What is Cystoscopy?
Cystoscopy is a procedure used to see inside your urinary bladder and urethra. It’s commonly used to diagnose bladder tumors, identify obstruction of the bladder and look for any abnormalities of the bladder and its lining.
How long does the Cystoscopy procedure take?
On average, a cystoscopy takes less than 1 minute.
How does the Cystoscopy procedure work?
The urethra is a tube-like structure that carries urine from your bladder to the outside of your body. Before the procedure, you’ll need to empty your bladder, and then you’ll be positioned on an examination table. Local anesthesia will be administered, and then a cytoscope is inserted through the urethra into the bladder. The cystoscope is a thin, lighted tube. Water or saline is then instilled into the bladder through the cystoscope. As the fluid fills the bladder, the bladder wall is stretched, giving your urologist a detailed view.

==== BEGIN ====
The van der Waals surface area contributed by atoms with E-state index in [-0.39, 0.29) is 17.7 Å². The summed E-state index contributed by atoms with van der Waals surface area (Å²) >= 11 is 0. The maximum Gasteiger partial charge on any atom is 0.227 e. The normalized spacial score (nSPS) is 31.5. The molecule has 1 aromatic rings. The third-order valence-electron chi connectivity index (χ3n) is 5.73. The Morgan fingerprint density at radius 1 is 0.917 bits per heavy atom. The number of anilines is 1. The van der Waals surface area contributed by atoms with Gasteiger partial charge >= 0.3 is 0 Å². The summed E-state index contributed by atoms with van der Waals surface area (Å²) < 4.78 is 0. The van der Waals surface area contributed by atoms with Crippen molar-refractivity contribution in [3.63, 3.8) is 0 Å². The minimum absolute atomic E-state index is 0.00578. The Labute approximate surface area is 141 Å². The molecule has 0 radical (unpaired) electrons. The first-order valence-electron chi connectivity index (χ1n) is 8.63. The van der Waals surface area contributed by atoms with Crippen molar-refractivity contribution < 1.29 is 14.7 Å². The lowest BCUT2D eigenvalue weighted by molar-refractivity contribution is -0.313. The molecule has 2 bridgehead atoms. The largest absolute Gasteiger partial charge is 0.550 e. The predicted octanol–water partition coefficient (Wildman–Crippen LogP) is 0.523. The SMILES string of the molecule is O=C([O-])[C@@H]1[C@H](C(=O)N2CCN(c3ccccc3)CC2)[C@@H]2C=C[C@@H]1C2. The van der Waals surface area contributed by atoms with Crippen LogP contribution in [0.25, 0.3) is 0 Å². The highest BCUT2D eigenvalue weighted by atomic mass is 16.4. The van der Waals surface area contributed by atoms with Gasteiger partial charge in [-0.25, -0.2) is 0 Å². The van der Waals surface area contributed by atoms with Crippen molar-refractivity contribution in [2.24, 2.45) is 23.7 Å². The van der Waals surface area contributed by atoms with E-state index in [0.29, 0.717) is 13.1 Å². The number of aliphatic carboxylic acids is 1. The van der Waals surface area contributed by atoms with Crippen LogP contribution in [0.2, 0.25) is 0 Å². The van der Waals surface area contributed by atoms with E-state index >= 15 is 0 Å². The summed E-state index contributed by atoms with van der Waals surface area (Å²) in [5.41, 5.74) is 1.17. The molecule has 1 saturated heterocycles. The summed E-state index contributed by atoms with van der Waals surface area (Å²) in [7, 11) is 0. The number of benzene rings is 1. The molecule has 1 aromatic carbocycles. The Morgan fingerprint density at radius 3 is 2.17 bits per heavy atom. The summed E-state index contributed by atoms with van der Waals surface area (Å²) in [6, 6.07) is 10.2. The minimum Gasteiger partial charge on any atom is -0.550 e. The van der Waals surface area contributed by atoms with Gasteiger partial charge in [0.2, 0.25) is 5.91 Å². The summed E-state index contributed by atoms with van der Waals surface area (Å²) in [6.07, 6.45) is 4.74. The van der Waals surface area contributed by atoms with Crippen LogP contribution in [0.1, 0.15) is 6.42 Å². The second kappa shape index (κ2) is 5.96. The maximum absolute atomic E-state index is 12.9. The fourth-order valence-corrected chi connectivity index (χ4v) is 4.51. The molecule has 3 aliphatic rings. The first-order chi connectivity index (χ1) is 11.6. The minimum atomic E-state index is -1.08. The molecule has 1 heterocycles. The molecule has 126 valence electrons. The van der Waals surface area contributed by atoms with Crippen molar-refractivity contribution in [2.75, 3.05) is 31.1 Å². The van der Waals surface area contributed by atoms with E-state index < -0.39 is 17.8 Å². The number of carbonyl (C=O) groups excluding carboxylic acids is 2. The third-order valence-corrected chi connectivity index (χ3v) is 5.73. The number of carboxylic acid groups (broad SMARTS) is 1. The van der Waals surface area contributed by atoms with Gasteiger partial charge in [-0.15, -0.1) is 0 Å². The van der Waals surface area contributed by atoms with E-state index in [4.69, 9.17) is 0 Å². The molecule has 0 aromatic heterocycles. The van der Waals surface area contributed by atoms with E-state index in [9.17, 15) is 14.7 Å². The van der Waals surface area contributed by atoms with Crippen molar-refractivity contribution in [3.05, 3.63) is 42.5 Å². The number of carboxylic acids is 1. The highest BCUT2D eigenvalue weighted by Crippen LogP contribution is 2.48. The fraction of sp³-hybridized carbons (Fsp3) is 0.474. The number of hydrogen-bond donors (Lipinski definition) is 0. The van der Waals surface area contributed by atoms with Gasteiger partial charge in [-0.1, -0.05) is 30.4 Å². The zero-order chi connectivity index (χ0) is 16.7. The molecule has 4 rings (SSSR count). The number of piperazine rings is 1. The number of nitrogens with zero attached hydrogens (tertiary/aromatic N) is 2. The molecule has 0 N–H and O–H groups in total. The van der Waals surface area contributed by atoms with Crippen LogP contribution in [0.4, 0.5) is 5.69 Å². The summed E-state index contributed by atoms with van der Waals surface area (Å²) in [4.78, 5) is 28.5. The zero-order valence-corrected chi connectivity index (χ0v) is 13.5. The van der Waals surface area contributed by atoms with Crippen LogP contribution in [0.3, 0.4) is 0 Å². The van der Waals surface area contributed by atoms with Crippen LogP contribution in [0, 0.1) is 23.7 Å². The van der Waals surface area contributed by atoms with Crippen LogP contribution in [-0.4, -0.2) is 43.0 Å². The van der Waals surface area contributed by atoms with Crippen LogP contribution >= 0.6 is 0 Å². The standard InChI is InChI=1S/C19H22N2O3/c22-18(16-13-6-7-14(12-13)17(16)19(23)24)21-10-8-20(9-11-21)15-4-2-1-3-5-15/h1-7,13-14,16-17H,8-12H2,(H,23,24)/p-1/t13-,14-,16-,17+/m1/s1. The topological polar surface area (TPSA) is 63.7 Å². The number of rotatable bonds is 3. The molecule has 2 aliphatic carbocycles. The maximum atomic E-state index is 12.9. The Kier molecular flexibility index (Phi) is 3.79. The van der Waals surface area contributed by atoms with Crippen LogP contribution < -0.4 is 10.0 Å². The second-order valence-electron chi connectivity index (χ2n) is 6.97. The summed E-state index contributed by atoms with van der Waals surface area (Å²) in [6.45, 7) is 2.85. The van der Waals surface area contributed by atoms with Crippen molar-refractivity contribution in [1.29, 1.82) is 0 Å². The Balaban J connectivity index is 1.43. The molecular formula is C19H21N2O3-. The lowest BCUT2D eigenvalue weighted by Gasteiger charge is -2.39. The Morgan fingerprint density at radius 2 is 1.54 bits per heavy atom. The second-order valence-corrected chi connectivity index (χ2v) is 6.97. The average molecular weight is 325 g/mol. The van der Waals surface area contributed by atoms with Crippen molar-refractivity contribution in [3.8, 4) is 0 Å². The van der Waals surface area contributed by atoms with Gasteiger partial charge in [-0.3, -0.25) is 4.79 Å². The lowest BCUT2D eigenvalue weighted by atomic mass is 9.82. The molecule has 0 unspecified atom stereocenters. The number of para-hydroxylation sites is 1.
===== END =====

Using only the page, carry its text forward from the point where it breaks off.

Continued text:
Under normal conditions, the bladder wall should look smooth, the bladder should be normal size, shape and position, and there shouldn’t be any blockages. If any tissue in the bladder wall appears abnormal, a small sample can be taken out through the cystoscope to be analyzed.
Where will the Cystoscopy be done?
The procedure is usually performed as an outpatient procedure in a urology clinic or treatment room.
How will I feel after a Cystoscopy?
After the cystoscope is removed, the patient's urethra may be sore and they may feel a burning sensation for up to 48 hours. If this feeling lasts, you develop a fever, or your urine looks bright red, you should contact your doctor.